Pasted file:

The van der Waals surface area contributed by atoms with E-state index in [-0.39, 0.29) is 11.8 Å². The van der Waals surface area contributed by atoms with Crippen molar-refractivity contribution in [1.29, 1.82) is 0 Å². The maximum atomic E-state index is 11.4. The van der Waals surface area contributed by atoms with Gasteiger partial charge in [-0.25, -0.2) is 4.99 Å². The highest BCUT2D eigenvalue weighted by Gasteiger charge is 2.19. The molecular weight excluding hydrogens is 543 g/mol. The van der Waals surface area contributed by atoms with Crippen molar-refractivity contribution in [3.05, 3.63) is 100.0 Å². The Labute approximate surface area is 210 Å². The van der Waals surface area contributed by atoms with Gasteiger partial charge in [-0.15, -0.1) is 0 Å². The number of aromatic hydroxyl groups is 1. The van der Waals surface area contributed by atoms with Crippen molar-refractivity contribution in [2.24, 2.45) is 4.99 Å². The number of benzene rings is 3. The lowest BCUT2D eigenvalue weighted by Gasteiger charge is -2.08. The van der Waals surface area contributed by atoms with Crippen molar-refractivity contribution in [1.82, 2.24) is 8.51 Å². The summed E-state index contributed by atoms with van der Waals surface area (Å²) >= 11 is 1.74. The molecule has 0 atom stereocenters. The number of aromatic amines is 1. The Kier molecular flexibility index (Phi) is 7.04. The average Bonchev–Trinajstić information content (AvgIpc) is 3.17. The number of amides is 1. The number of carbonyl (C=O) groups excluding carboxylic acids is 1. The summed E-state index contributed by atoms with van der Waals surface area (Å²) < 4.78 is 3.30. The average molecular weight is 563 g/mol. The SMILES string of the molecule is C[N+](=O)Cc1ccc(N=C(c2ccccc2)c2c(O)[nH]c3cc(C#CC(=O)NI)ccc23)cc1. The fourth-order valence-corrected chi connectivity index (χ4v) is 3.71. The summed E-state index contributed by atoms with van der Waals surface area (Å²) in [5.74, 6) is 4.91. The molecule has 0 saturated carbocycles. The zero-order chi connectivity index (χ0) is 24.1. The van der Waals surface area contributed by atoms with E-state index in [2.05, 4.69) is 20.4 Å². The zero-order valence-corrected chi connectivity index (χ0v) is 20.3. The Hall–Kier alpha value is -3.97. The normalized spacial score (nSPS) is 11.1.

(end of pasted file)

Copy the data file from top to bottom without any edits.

The van der Waals surface area contributed by atoms with E-state index in [-0.39, 0.29) is 11.8 Å². The van der Waals surface area contributed by atoms with Crippen molar-refractivity contribution in [1.29, 1.82) is 0 Å². The maximum atomic E-state index is 11.4. The van der Waals surface area contributed by atoms with Gasteiger partial charge in [-0.25, -0.2) is 4.99 Å². The highest BCUT2D eigenvalue weighted by Gasteiger charge is 2.19. The molecular weight excluding hydrogens is 543 g/mol. The van der Waals surface area contributed by atoms with Crippen molar-refractivity contribution in [3.05, 3.63) is 100.0 Å². The Labute approximate surface area is 210 Å². The van der Waals surface area contributed by atoms with Gasteiger partial charge in [-0.15, -0.1) is 0 Å². The number of aromatic hydroxyl groups is 1. The van der Waals surface area contributed by atoms with Crippen molar-refractivity contribution in [2.24, 2.45) is 4.99 Å². The number of benzene rings is 3. The lowest BCUT2D eigenvalue weighted by Gasteiger charge is -2.08. The van der Waals surface area contributed by atoms with Crippen molar-refractivity contribution in [1.82, 2.24) is 8.51 Å². The summed E-state index contributed by atoms with van der Waals surface area (Å²) >= 11 is 1.74. The molecule has 0 atom stereocenters. The number of aromatic amines is 1. The Kier molecular flexibility index (Phi) is 7.04. The average Bonchev–Trinajstić information content (AvgIpc) is 3.17. The number of amides is 1. The number of carbonyl (C=O) groups excluding carboxylic acids is 1. The summed E-state index contributed by atoms with van der Waals surface area (Å²) < 4.78 is 3.30. The average molecular weight is 563 g/mol. The SMILES string of the molecule is C[N+](=O)Cc1ccc(N=C(c2ccccc2)c2c(O)[nH]c3cc(C#CC(=O)NI)ccc23)cc1. The fourth-order valence-corrected chi connectivity index (χ4v) is 3.71. The summed E-state index contributed by atoms with van der Waals surface area (Å²) in [5.74, 6) is 4.91. The molecule has 0 saturated carbocycles. The zero-order chi connectivity index (χ0) is 24.1. The van der Waals surface area contributed by atoms with E-state index in [2.05, 4.69) is 20.4 Å². The zero-order valence-corrected chi connectivity index (χ0v) is 20.3. The Hall–Kier alpha value is -3.97. The normalized spacial score (nSPS) is 11.1.